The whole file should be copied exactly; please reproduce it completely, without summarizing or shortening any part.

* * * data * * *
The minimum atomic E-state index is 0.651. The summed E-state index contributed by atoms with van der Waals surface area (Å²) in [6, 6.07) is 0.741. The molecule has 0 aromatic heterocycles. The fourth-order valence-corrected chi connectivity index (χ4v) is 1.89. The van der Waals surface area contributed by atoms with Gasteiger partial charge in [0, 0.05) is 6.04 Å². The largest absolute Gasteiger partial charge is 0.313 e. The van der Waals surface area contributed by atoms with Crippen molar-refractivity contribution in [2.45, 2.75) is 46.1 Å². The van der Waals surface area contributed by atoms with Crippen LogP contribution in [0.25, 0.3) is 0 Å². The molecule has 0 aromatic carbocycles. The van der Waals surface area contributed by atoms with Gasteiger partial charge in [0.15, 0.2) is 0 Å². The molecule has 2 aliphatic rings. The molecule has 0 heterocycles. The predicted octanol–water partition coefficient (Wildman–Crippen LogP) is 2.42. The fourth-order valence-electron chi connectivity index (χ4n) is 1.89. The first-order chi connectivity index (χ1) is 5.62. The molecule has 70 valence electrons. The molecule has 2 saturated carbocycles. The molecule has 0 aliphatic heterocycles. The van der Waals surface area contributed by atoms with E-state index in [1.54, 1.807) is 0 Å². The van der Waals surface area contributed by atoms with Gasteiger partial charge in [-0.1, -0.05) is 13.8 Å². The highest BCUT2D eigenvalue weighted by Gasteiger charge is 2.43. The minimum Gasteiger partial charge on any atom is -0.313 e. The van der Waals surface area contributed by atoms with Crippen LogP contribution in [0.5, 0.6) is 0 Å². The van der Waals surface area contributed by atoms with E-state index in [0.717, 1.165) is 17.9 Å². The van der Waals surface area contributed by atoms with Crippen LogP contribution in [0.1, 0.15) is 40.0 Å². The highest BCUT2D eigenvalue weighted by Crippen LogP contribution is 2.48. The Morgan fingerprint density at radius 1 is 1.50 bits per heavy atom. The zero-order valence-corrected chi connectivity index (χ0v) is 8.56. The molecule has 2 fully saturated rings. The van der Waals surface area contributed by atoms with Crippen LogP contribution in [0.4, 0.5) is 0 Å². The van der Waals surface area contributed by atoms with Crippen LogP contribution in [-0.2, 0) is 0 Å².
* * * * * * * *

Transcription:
The minimum atomic E-state index is 0.651. The summed E-state index contributed by atoms with van der Waals surface area (Å²) in [6, 6.07) is 0.741. The molecule has 0 aromatic heterocycles. The fourth-order valence-corrected chi connectivity index (χ4v) is 1.89. The van der Waals surface area contributed by atoms with Gasteiger partial charge in [0, 0.05) is 6.04 Å². The largest absolute Gasteiger partial charge is 0.313 e. The van der Waals surface area contributed by atoms with Crippen molar-refractivity contribution in [2.45, 2.75) is 46.1 Å². The van der Waals surface area contributed by atoms with Crippen LogP contribution in [0.25, 0.3) is 0 Å². The molecule has 0 aromatic carbocycles. The van der Waals surface area contributed by atoms with Gasteiger partial charge in [0.15, 0.2) is 0 Å². The molecule has 2 aliphatic rings. The molecule has 0 heterocycles. The predicted octanol–water partition coefficient (Wildman–Crippen LogP) is 2.42. The fourth-order valence-electron chi connectivity index (χ4n) is 1.89. The first-order chi connectivity index (χ1) is 5.62. The molecule has 70 valence electrons. The molecule has 2 saturated carbocycles. The molecule has 0 aliphatic heterocycles. The van der Waals surface area contributed by atoms with E-state index in [1.54, 1.807) is 0 Å². The van der Waals surface area contributed by atoms with Gasteiger partial charge in [-0.1, -0.05) is 13.8 Å². The highest BCUT2D eigenvalue weighted by Gasteiger charge is 2.43. The minimum Gasteiger partial charge on any atom is -0.313 e. The van der Waals surface area contributed by atoms with Crippen LogP contribution in [0.5, 0.6) is 0 Å². The van der Waals surface area contributed by atoms with E-state index in [0.717, 1.165) is 17.9 Å². The van der Waals surface area contributed by atoms with Crippen LogP contribution in [0.1, 0.15) is 40.0 Å². The highest BCUT2D eigenvalue weighted by Crippen LogP contribution is 2.48. The Morgan fingerprint density at radius 1 is 1.50 bits per heavy atom. The zero-order valence-corrected chi connectivity index (χ0v) is 8.56. The molecule has 2 fully saturated rings. The van der Waals surface area contributed by atoms with Crippen LogP contribution in [0.4, 0.5) is 0 Å². The van der Waals surface area contributed by atoms with Crippen LogP contribution in [-0.2, 0) is 0 Å².